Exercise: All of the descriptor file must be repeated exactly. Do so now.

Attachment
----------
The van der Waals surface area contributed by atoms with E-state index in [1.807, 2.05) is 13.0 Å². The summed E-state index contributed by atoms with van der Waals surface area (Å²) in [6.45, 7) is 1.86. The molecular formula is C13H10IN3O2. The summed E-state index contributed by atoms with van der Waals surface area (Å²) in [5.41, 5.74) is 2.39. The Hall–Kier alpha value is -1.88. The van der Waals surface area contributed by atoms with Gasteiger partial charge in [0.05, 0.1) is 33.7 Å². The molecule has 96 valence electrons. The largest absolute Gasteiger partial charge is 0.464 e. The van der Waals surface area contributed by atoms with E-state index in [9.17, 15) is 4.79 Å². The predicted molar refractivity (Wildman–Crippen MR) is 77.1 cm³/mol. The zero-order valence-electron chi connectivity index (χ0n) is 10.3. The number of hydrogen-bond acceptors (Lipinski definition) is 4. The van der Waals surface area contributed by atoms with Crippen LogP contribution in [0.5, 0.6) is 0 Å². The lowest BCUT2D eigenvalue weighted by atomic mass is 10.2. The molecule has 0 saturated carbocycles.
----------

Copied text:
The van der Waals surface area contributed by atoms with E-state index in [1.807, 2.05) is 13.0 Å². The summed E-state index contributed by atoms with van der Waals surface area (Å²) in [6.45, 7) is 1.86. The molecular formula is C13H10IN3O2. The summed E-state index contributed by atoms with van der Waals surface area (Å²) in [5.41, 5.74) is 2.39. The Hall–Kier alpha value is -1.88. The van der Waals surface area contributed by atoms with Gasteiger partial charge in [0.05, 0.1) is 33.7 Å². The molecule has 96 valence electrons. The largest absolute Gasteiger partial charge is 0.464 e. The van der Waals surface area contributed by atoms with E-state index in [9.17, 15) is 4.79 Å². The predicted molar refractivity (Wildman–Crippen MR) is 77.1 cm³/mol. The zero-order valence-electron chi connectivity index (χ0n) is 10.3. The number of hydrogen-bond acceptors (Lipinski definition) is 4. The van der Waals surface area contributed by atoms with Crippen LogP contribution in [0.5, 0.6) is 0 Å². The lowest BCUT2D eigenvalue weighted by atomic mass is 10.2. The molecule has 0 saturated carbocycles.